A row of homes in Cincinnati, Ohio. (Photo by Ian Freimuth via Creative Commons)
In the past two years, scores of communities across the Midwest, particularly in Illinois, have adopted municipal aggregation of their electricity supplies, wherein city officials break with long-standing utilities and decide where to buy cheaper and often cleaner electricity from alternative suppliers on behalf of residents.
Chicago is among the most recent, and with the city’s vast buying power, renewable energy advocates are hoping to use the opportunity to make a significant dent in pollution and carbon emissions.
However, if the experience of another Midwest state is any indicator, whether that actually happens could be difficult to determine.
Ohio was one of the first states to enact legislation allowing municipalities to aggregate, adding the concept to the legislation that deregulated the state’s energy market in 2001. Currently at least 220 Ohio communities have chosen electric aggregation, and 120 have adopted natural gas aggregation, according to the Public Utilities Commission of Ohio. And in the last two years at least 160 new electric aggregator broker companies have gotten state certification.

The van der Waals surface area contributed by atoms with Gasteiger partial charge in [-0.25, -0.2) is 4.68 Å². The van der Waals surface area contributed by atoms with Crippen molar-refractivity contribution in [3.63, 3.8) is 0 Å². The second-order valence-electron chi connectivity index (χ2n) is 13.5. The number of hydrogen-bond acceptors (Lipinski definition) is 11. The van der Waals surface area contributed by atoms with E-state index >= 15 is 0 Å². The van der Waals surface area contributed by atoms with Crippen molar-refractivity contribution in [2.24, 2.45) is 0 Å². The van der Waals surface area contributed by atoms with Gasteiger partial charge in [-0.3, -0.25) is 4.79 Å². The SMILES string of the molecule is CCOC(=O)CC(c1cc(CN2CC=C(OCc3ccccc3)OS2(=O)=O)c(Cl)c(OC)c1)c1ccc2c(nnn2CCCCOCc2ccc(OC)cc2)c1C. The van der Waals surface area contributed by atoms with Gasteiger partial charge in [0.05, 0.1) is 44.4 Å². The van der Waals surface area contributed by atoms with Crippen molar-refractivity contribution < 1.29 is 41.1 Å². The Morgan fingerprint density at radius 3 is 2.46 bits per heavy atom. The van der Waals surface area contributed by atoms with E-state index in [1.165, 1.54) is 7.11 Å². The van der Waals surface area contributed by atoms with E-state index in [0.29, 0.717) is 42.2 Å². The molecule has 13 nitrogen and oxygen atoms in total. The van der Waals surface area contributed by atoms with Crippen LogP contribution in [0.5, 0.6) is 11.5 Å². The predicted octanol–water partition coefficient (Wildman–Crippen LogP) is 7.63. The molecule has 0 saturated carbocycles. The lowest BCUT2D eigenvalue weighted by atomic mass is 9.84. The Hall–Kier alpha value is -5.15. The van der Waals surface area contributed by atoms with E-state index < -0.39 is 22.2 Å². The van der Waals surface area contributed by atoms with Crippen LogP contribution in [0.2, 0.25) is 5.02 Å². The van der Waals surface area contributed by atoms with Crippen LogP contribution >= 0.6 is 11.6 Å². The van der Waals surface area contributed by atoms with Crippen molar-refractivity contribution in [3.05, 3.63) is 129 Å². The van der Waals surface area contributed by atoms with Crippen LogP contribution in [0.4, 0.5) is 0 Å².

Ohio provides an interesting case study in the ways aggregation can play out; especially since it is historically known as a coal state: the fifth-most coal-dependent in the country according to the Union of Concerned Scientists, with a powerful mining industry and 20 major coal-fired power plants (though about half of them are scheduled to close in coming years).
Ohio also symbolizes the way aggregation can be a complicated mix of idealism and pragmatism, of making realistic deals in the present while hoping for more sweeping changes in the future.
(Photo by Josh Koonce via Creative Commons)
CHICAGO — Chicago’s City Council passed an ordinance Wednesday approving municipal aggregation and a contract with Integrys Energy Services to provide the city’s electricity.
Where that electricity will ultimately be sourced from, however, remains unclear.
Aldermen voted 50-0 and heaped praise on the aggregation plan, which the city projects will save households on average $150 by the end of the contract in May 2015.
“We sent a clear message to the country,” said Mayor Rahm Emanuel after the vote. “Not only does the vote send a clear message, it made sure families who live paycheck to paycheck will get what suburban residents have been getting for a while – savings on their utility bills .”
The contract with Integrys will ban electricity from coal-fired generation, which currently provides about 40 percent of the city’s mix. The city has also announced a commitment to renewable energy and energy efficiency investments, though any specific requirements remain to be seen in the contract, which is expected to be finalized within the next few days.
Solar panels at the University of Illinois, Chicago. (Photo by Adam Gimpert via Creative Commons)